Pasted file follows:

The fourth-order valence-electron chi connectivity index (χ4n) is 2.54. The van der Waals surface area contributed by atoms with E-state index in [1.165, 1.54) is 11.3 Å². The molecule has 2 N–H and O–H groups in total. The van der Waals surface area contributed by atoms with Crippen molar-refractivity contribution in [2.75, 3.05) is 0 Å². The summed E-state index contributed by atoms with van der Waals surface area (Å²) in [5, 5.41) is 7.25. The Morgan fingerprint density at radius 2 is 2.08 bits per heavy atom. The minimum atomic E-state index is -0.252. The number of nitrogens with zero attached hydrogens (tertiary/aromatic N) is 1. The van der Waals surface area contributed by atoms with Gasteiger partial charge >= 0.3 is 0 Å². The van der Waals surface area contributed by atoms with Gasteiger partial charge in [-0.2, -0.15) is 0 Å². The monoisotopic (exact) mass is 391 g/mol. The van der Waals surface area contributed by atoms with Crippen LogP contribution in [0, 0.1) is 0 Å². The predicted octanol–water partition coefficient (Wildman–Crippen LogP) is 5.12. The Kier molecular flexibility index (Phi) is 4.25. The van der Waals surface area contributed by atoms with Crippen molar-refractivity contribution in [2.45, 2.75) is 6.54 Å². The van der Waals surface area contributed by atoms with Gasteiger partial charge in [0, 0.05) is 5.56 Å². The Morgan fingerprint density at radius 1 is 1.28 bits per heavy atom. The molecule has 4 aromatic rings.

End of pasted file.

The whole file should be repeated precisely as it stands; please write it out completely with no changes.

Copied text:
The fourth-order valence-electron chi connectivity index (χ4n) is 2.54. The van der Waals surface area contributed by atoms with E-state index in [1.165, 1.54) is 11.3 Å². The molecule has 2 N–H and O–H groups in total. The van der Waals surface area contributed by atoms with Crippen molar-refractivity contribution in [2.75, 3.05) is 0 Å². The summed E-state index contributed by atoms with van der Waals surface area (Å²) in [5, 5.41) is 7.25. The Morgan fingerprint density at radius 2 is 2.08 bits per heavy atom. The minimum atomic E-state index is -0.252. The number of nitrogens with zero attached hydrogens (tertiary/aromatic N) is 1. The van der Waals surface area contributed by atoms with Gasteiger partial charge >= 0.3 is 0 Å². The van der Waals surface area contributed by atoms with Gasteiger partial charge in [-0.2, -0.15) is 0 Å². The monoisotopic (exact) mass is 391 g/mol. The van der Waals surface area contributed by atoms with Crippen LogP contribution in [0, 0.1) is 0 Å². The predicted octanol–water partition coefficient (Wildman–Crippen LogP) is 5.12. The Kier molecular flexibility index (Phi) is 4.25. The van der Waals surface area contributed by atoms with Crippen molar-refractivity contribution in [2.45, 2.75) is 6.54 Å². The van der Waals surface area contributed by atoms with Gasteiger partial charge in [0, 0.05) is 5.56 Å². The Morgan fingerprint density at radius 1 is 1.28 bits per heavy atom. The molecule has 4 aromatic rings.